In the early morning hours of Tuesday the Town of Greenwich became the 50th town in Connecticut to pass a comprehensive ordinance prohibiting contaminated waste from out-of-state oil and gas fracturing extraction, “fracking.”
The ordinance, which was originally submitted to the Town of Greenwich in May of 2017 by Greenwich Conservation Advocates, had been reviewed and recommended on its merits by a special subcommittee of the Representative Town Meeting (RTM) not once, but twice.
It passed in a vote of 105-31-2.
The Greenwich Representative Town Meeting or ‘RTM’ is comprised of 227 members.
“GCA is pleased that Greenwich enacted this comprehensive and protective ordinance at a critical time,” said Richard Margenot. “The Greenwich RTM decided that the health and environment of its residents is paramount and that from a fiscal standpoint, prevention is always preferable to remediation.”
Over a dozen Greenwich High School students attended the meeting, which ran well past midnight.
“We’ve taken upon the goal as GHS students to protect the future generations, without us who would be sitting here for 5 hours fighting for what we believe in,” said Reneta Malyshav. “Greenwich uses wells as a major source of water, we don’t need this in our town.”
“This is the water we’re drinking this is the water our family is drinking, our grandparents and grand-kids,” she continued. “It’s not just one individual or socioeconomic group will be affected. Everyone will be.”
“As a RTM member and volunteer with Greenwich Conservation Advocates, I am proud that our RTM voted on the side of the environment and health of Greenwich residents,” said Janet McMahon, adding, “In the absence of a state ban, a local ordinance was both prudent and necessary. This was truly a bi-partisan effort to protect Greenwich and its citizens.”
A comprehensive and truly protective bill – Substitute Senate Bill 103 (SSB103) – was not taken up in full by the State General Assembly this year and the state moratorium for developing regulations only covers a portion of the waste stream.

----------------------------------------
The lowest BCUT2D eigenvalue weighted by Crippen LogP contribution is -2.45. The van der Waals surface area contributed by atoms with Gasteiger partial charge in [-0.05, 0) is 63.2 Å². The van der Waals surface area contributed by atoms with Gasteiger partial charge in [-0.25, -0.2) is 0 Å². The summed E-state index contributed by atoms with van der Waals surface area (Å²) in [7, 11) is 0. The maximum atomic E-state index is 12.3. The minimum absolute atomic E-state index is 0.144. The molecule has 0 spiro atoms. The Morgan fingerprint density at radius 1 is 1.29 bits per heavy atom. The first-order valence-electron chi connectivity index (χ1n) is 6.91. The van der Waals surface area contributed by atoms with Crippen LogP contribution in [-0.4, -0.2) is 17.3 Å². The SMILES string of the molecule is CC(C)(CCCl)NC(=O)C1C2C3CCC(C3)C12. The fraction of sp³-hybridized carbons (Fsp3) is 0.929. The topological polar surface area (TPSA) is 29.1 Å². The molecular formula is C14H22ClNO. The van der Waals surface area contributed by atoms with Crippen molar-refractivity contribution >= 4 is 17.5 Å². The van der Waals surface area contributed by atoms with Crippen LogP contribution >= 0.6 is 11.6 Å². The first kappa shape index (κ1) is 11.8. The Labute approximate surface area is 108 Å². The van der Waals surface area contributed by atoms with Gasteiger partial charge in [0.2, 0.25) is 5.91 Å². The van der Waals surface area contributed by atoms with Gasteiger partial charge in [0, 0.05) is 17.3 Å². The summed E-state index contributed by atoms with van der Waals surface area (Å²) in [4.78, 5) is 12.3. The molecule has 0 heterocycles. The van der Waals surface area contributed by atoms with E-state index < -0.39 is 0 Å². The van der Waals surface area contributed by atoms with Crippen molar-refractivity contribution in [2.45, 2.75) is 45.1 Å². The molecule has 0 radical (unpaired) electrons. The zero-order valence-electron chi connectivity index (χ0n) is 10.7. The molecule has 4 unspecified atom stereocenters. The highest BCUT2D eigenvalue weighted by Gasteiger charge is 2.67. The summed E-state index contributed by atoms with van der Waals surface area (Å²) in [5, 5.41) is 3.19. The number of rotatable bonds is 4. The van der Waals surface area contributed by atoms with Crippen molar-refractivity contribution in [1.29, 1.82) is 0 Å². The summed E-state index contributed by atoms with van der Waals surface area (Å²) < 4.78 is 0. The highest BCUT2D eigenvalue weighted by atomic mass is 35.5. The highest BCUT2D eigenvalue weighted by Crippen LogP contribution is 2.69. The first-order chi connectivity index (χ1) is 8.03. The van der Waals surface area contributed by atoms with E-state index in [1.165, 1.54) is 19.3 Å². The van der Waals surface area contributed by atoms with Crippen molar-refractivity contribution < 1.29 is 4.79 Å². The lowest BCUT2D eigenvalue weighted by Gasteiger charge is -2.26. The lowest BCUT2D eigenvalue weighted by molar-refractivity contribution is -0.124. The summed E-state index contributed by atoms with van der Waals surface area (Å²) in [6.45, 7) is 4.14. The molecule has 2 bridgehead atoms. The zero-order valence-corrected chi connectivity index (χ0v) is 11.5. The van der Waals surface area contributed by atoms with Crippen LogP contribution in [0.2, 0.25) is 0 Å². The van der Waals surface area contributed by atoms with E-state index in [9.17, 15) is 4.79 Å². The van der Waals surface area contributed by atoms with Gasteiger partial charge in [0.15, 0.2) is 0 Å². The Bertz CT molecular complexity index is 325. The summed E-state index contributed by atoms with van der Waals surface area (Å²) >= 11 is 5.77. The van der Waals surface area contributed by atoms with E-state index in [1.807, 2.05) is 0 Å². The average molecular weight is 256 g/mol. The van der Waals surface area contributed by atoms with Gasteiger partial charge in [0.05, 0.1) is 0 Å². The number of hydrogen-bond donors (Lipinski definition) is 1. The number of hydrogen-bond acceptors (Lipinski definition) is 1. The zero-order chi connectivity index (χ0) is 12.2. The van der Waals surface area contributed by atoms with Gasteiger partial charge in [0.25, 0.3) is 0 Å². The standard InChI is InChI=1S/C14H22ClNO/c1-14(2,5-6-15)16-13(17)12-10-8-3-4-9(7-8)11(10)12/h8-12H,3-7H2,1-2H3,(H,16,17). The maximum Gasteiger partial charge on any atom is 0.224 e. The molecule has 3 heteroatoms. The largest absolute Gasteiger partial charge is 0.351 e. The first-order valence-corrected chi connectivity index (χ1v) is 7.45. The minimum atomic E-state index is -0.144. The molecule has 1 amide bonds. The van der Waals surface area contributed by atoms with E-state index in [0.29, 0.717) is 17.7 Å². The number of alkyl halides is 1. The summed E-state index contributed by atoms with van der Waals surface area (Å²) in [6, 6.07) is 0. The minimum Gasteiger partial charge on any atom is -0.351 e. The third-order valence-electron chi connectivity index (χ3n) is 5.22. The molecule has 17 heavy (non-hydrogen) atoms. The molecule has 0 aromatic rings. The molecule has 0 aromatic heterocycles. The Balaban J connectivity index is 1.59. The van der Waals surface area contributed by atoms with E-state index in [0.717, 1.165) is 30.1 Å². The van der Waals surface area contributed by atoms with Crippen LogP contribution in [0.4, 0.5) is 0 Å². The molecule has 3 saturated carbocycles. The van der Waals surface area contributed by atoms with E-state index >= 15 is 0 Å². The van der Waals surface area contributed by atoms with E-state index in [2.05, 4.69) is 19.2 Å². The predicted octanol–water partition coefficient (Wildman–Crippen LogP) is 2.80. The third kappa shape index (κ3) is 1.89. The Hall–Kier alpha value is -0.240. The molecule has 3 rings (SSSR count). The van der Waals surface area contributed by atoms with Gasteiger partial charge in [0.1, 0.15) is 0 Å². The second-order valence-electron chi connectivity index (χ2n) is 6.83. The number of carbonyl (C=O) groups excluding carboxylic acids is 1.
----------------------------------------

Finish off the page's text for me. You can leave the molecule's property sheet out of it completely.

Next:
This leaves Connecticut residents vulnerable to the millions of tons of solid waste and the billions of gallons of liquid waste generated by the oil and gas extraction industry.
Waste contaminated construction fill or road de-icers are the common methods of entry into municipalities. Eight states currently manage oil and gas waste from fracturing extraction in Pennsylvania.
Waste from both conventional and horizontal hydraulic fracturing operations has been documented to contain many contaminants including chemicals and naturally-occurring elements that are known to cause multiple cancers, organ damage, neurological and developmental problems, birth defects and other serious health problems. Radioactive isotopes are also a critical concern and are documented in two forms: radium-226 and radium-228, a highly radioactive form which leaches from rocks and minerals as a direct result of the fracking process. Additional waste constituents include chemical additives that are often part of proprietary industry formulas and remain unidentified.
“GCA members began by supporting state level action and decided to also pursue a local ordinance because we recognized that it offered protections the state bill in 2017 didn’t,” said Marija Mikolajczak in a release from the Greenwich Conservation Advocates. “We appreciate the beauty of our community’s natural resources but being dependent upon them as a part of the ecosystem ourselves, it is important to conserve and preserve what we have.”
Neighboring Stamford has also enacted a ban as well as 15 counties in the State of New York. The bans address the needs of localities due to the lack of truly comprehensive and protective measures statewide and particular exemptions from signature federal laws such as the Clean Water Act and the Safe Drinking Water Act which were written and passed to protect public health and the environment.
Most recently, the CT Conference of Municipalities (CCM) drafted a ‘model’ ordinance for municipalities, but it did so in such a way to exclude key aspects of the contaminated waste stream.
The CCM engaged in lobbying for weaker provisions at the State Assembly on this issue. They also lobbied against another public protection known as the ‘water in the public trust’ provision which was retained in The State Water Plan this year by public demand.
The Greenwich ordinance received review and endorsements from the Greenwich Conservation Commission; the Greenwich Shellfish Commission, the Greenwich Environmental Affairs Department and the Greenwich Department of Public Health.
Greenwich Conservation Advocates (GCA) is a nonpartisan grassroots neighborhood organization that initially formed in early 2017 in response to concerns about local drought conditions. GCA supports and promotes local water conservation and quality protections. greenwichconservationadvocates.org